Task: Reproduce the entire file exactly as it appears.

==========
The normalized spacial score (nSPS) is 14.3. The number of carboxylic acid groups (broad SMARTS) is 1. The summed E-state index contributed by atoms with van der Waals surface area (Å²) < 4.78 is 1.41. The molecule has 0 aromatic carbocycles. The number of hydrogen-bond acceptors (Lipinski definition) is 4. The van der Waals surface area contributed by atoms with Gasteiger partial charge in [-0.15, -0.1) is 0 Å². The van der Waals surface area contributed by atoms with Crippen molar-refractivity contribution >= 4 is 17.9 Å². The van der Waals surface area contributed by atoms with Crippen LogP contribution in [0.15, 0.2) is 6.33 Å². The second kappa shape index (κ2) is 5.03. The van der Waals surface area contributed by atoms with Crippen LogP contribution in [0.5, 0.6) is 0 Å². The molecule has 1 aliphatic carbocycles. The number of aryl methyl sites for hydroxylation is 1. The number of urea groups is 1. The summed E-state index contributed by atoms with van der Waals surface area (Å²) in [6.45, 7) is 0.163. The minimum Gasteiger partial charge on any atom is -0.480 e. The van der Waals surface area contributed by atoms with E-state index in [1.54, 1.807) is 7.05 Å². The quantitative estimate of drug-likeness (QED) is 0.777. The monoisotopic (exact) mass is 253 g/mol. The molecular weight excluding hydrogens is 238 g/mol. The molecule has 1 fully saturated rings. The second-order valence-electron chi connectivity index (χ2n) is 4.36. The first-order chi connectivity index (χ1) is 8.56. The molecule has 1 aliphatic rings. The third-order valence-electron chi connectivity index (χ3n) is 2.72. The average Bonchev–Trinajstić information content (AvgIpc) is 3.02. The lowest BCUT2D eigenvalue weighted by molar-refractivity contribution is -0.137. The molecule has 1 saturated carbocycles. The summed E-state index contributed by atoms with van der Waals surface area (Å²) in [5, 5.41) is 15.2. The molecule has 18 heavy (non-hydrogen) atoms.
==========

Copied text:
The normalized spacial score (nSPS) is 14.3. The number of carboxylic acid groups (broad SMARTS) is 1. The summed E-state index contributed by atoms with van der Waals surface area (Å²) < 4.78 is 1.41. The molecule has 0 aromatic carbocycles. The number of hydrogen-bond acceptors (Lipinski definition) is 4. The van der Waals surface area contributed by atoms with Gasteiger partial charge in [-0.15, -0.1) is 0 Å². The van der Waals surface area contributed by atoms with Crippen molar-refractivity contribution >= 4 is 17.9 Å². The van der Waals surface area contributed by atoms with Crippen LogP contribution in [0.15, 0.2) is 6.33 Å². The second kappa shape index (κ2) is 5.03. The van der Waals surface area contributed by atoms with Crippen LogP contribution in [0.5, 0.6) is 0 Å². The molecule has 1 aliphatic carbocycles. The number of aryl methyl sites for hydroxylation is 1. The number of urea groups is 1. The summed E-state index contributed by atoms with van der Waals surface area (Å²) in [6.45, 7) is 0.163. The minimum Gasteiger partial charge on any atom is -0.480 e. The van der Waals surface area contributed by atoms with E-state index in [1.54, 1.807) is 7.05 Å². The quantitative estimate of drug-likeness (QED) is 0.777. The monoisotopic (exact) mass is 253 g/mol. The molecular weight excluding hydrogens is 238 g/mol. The molecule has 1 fully saturated rings. The second-order valence-electron chi connectivity index (χ2n) is 4.36. The first-order chi connectivity index (χ1) is 8.56. The molecule has 1 aliphatic rings. The third-order valence-electron chi connectivity index (χ3n) is 2.72. The average Bonchev–Trinajstić information content (AvgIpc) is 3.02. The lowest BCUT2D eigenvalue weighted by molar-refractivity contribution is -0.137. The molecule has 1 saturated carbocycles. The summed E-state index contributed by atoms with van der Waals surface area (Å²) in [5, 5.41) is 15.2. The molecule has 18 heavy (non-hydrogen) atoms.